FRANKFURT (Reuters) - Loss-making car maker Opel aims to return to profit and increase its market share in Europe by focusing on smaller cars using more components from parent company General Motors (GM.N), Chief Executive Karl-Thomas Neumann said.
Opel and its sister brand Vauxhall plan to become the number two in the European passenger car market by 2022 and to increase market share in Europe to 8 percent, from a current level of around 5.8 percent, Neumann said at a briefing with journalists.
To reach this goal, Opel will launch 27 new models and 17 new engines between 2014 and 2018, making greater use of General Motors’ technologies.
“To be really profitable you need to use a global platform,” Neumann said, explaining that this was the only way to achieve economies of scale in the car business.
Opel has suffered for years from management disruption, a scarcity of small cars which are popular in Europe, and tension between GM’s desire for global economies of scale and Opel’s demands to cater for the local market.
In April last year, General Motors pledged to invest 4 billion euros ($5.2 billion) in loss-making Opel by the end of 2016 to support the development of new cars.
This forms part of a strategy to intertwine the Opel and Buick product ranges to share development costs, while focusing Opel sales in Europe, and Buick sales in the United States and China.
Neumann wants to return Opel to profit by 2016 at the latest and to raise the business’s operating return on sales to 5 percent - based on earnings before interest and tax (EBIT) - by 2022.
“I have a lot of confidence about achieving our interim goal,” Neumann said in response to a question about whether Opel will stop making losses by 2016.
After more than a decade of losses, Opel has cut these in Europe by more than half in 2013 and expects this year to be burdened by non-recurring costs such as the closure of the Bochum factory and volatile currency headwinds, Neumann said.
An agreement on severance terms for employees at its Bochum plant in Germany is expected in mid-June, he said. Bochum’s closure is part of the plans to return to profit by 2016.
Neumann said Opel plans to restore profitability by mid-decade thanks to improved utilisation of plants, higher sales revenue as well as lower product and structural costs.
Opel can make greater use of General Motors (GM) technology for its next generation of small cars because GM’s vehicle platforms - the basic underpinnings of a car - are more flexible and modular than in the past.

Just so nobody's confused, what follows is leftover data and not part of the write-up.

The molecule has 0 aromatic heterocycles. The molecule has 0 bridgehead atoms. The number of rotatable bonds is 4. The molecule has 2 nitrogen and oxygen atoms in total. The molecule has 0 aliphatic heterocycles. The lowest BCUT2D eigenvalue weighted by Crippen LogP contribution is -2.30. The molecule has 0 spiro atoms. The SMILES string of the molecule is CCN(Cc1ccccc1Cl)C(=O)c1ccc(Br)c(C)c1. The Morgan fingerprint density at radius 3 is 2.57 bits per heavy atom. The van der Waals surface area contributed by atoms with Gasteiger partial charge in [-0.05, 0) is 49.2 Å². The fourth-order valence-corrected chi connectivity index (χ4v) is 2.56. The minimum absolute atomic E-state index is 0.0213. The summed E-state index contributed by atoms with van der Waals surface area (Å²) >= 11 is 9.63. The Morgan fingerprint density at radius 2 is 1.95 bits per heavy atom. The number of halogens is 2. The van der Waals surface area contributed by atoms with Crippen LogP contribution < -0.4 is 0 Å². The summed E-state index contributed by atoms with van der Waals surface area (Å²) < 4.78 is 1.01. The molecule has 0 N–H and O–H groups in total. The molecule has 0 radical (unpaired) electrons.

“The next generation Corsa will have a General Motors platform,” Neumann explained, referring to the company’s next generation subcompact vehicle.
In the past, Opel had relied on cooperation deals with other European auto makers such as Peugeot (PEUP.PA) and Fiat FIA.MI to develop cars, particularly subcompact vehicles such as the Corsa, to European tastes.
Whether or not to continue cooperation with Peugeot will depend on how successfully current projects are completed, Neumann said. Going forward Opel will make cars for other brands including vehicles which will be marketed as Holden and Buick.
Opel’s current product range will also change, with the Zafira and Meriva people carriers becoming more like sports utility vehicles in response to a shift in consumer taste, Neumann said.
“I can also imagine a car positioned below the Adam,” Neumann said referring to Opel’s subcompact city car. An entry level vehicle could help lure buyers away from other value brands.
Neumann will focus on establishing Opel as a brand that offers value-for-money German engineering and cars with upmarket interiors, he said.
Opel will avoid entering the market for large cars but may make more sports utility vehicles in addition to its Mokka model.
Work between General Motors and Opel has not been significantly disrupted by the U.S. parent company’s efforts to recall vehicles with faulty ignitions, Neumann said.
“For the company as a whole it is an opportunity to implement deep seated change. Currently the structures are being adapted to ensure that people can’t take short-cuts in the future.”
Reporting By Edward Taylor. Editing by Jane Merriman